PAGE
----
CS 354: Topics in Circuit Complexity, Spring 2016

Lecturer: Ryan Williams
Time: Friday 2:30-4:55pm, TBA
Office Hours: By appointment/email


One way to formally study the limitations and possibilities of computers is to analyze logical circuits as mathematical objects, and measure the complexity of a function by the necessary sizes and depths of circuits that can compute that function. The area of circuit complexity is rife with interesting and infamous mathematical problems concerning computational feasibility. In this course, we will study many fundamental results in circuit complexity, with a constant eye on how we can make new progress. For every topic we study, there will be a collection of open problems to consider.

Potential Topics: The list may grow/shrink over time, depending on our progress.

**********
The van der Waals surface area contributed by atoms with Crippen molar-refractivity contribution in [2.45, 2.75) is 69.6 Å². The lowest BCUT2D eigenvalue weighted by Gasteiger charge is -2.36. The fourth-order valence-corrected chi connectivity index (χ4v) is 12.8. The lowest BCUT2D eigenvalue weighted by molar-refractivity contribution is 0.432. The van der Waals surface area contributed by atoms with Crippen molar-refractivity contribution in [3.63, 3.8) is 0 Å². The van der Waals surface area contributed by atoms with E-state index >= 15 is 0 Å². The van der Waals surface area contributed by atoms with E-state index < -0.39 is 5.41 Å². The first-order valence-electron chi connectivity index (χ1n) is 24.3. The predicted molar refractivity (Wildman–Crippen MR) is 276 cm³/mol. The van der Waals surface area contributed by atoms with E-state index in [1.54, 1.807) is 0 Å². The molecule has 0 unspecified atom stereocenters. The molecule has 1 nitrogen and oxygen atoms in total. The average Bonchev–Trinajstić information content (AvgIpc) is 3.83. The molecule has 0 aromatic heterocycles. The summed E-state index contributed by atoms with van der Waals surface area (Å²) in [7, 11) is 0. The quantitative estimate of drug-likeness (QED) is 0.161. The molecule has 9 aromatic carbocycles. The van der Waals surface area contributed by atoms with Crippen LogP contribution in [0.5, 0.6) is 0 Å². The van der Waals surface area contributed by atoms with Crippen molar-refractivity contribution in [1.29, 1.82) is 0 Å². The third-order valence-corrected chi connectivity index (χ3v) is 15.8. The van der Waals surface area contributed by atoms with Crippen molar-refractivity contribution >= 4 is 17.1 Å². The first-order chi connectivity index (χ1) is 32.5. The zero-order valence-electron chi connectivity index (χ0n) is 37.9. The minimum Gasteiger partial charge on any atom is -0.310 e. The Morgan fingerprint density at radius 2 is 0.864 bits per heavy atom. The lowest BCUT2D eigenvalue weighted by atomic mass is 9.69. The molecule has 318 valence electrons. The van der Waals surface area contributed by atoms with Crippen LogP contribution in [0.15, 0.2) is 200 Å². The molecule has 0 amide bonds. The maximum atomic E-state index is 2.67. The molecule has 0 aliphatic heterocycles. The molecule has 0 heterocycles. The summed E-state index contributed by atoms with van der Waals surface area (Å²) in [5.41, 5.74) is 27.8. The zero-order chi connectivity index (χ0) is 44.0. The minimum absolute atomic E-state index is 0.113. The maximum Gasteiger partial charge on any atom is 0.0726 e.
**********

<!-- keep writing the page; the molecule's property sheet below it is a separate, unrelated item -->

Assignments: There will be a final project (on some topic related to complexity) and occasional problem sets to keep you thinking about the material.

Prerequisites: This is an advanced graduate course, but open to anyone. You should know much of the material covered in CS 254 (Computational Complexity) and/or have "mathematical maturity" -- otherwise, the course may be tough to follow in some places. But I will recall the concepts needed along the way. Many students have taken 354 without 254 and done well.

If you haven't yet taken 254, and are interested in 354:
Read the first six chapters of Arora and Barak and you'll be ready.
The book is available online freely to Stanford students, here.

There is no required textbook. I will post lecture notes as the course goes on.


Lectures (the rough plan)